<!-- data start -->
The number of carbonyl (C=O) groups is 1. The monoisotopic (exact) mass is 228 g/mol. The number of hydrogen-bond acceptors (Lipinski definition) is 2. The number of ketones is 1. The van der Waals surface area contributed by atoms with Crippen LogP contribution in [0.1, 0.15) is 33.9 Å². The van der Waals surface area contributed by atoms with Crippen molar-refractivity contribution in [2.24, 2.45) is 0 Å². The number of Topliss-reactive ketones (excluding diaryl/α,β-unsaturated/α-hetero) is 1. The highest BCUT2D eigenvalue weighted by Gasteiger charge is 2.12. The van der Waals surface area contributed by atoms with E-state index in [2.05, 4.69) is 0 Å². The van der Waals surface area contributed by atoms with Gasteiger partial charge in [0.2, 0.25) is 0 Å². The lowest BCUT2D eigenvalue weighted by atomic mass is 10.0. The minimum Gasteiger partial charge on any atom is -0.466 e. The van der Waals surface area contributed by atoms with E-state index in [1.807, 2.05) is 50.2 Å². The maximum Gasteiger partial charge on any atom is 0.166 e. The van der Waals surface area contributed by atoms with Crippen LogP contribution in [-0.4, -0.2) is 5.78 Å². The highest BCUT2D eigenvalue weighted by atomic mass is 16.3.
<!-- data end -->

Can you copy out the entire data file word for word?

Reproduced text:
The number of carbonyl (C=O) groups is 1. The monoisotopic (exact) mass is 228 g/mol. The number of hydrogen-bond acceptors (Lipinski definition) is 2. The number of ketones is 1. The van der Waals surface area contributed by atoms with Crippen LogP contribution in [0.1, 0.15) is 33.9 Å². The van der Waals surface area contributed by atoms with Crippen molar-refractivity contribution in [2.24, 2.45) is 0 Å². The number of Topliss-reactive ketones (excluding diaryl/α,β-unsaturated/α-hetero) is 1. The highest BCUT2D eigenvalue weighted by Gasteiger charge is 2.12. The van der Waals surface area contributed by atoms with E-state index in [2.05, 4.69) is 0 Å². The van der Waals surface area contributed by atoms with Gasteiger partial charge in [0.2, 0.25) is 0 Å². The lowest BCUT2D eigenvalue weighted by atomic mass is 10.0. The minimum Gasteiger partial charge on any atom is -0.466 e. The van der Waals surface area contributed by atoms with E-state index in [1.807, 2.05) is 50.2 Å². The maximum Gasteiger partial charge on any atom is 0.166 e. The van der Waals surface area contributed by atoms with Crippen LogP contribution in [-0.4, -0.2) is 5.78 Å². The highest BCUT2D eigenvalue weighted by atomic mass is 16.3.